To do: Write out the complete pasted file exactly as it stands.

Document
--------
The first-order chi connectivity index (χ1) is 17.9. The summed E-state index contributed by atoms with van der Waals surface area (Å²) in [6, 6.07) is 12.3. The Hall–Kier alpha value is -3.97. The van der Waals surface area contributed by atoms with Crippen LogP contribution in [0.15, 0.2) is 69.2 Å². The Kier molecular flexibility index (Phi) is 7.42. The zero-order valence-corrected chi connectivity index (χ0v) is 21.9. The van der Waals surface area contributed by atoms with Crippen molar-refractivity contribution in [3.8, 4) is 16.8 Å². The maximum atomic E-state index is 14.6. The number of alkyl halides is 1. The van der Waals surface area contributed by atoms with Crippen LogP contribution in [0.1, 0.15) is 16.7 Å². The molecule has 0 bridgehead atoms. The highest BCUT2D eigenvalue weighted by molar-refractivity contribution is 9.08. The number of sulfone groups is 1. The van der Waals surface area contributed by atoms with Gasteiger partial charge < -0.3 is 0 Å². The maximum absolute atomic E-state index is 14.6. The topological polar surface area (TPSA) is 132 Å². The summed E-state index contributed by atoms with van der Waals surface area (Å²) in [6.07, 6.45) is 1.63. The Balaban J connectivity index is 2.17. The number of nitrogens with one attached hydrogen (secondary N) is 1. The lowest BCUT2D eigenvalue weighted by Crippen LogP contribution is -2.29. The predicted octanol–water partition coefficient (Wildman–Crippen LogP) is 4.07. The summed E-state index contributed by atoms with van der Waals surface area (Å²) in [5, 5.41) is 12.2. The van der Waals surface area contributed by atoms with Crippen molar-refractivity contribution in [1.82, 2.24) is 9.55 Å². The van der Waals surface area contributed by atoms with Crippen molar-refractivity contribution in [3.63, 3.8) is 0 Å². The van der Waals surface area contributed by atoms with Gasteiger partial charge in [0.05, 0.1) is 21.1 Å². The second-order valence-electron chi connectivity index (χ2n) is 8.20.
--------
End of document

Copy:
The first-order chi connectivity index (χ1) is 17.9. The summed E-state index contributed by atoms with van der Waals surface area (Å²) in [6, 6.07) is 12.3. The Hall–Kier alpha value is -3.97. The van der Waals surface area contributed by atoms with Crippen LogP contribution in [0.15, 0.2) is 69.2 Å². The Kier molecular flexibility index (Phi) is 7.42. The zero-order valence-corrected chi connectivity index (χ0v) is 21.9. The van der Waals surface area contributed by atoms with Crippen molar-refractivity contribution in [3.8, 4) is 16.8 Å². The maximum atomic E-state index is 14.6. The number of alkyl halides is 1. The van der Waals surface area contributed by atoms with Crippen LogP contribution in [0.1, 0.15) is 16.7 Å². The molecule has 0 bridgehead atoms. The highest BCUT2D eigenvalue weighted by molar-refractivity contribution is 9.08. The number of sulfone groups is 1. The van der Waals surface area contributed by atoms with Gasteiger partial charge < -0.3 is 0 Å². The maximum absolute atomic E-state index is 14.6. The topological polar surface area (TPSA) is 132 Å². The summed E-state index contributed by atoms with van der Waals surface area (Å²) in [6.07, 6.45) is 1.63. The Balaban J connectivity index is 2.17. The number of nitrogens with one attached hydrogen (secondary N) is 1. The lowest BCUT2D eigenvalue weighted by Crippen LogP contribution is -2.29. The predicted octanol–water partition coefficient (Wildman–Crippen LogP) is 4.07. The summed E-state index contributed by atoms with van der Waals surface area (Å²) in [5, 5.41) is 12.2. The van der Waals surface area contributed by atoms with Crippen molar-refractivity contribution in [1.82, 2.24) is 9.55 Å². The van der Waals surface area contributed by atoms with Crippen molar-refractivity contribution in [3.63, 3.8) is 0 Å². The van der Waals surface area contributed by atoms with Gasteiger partial charge in [0.05, 0.1) is 21.1 Å². The second-order valence-electron chi connectivity index (χ2n) is 8.20.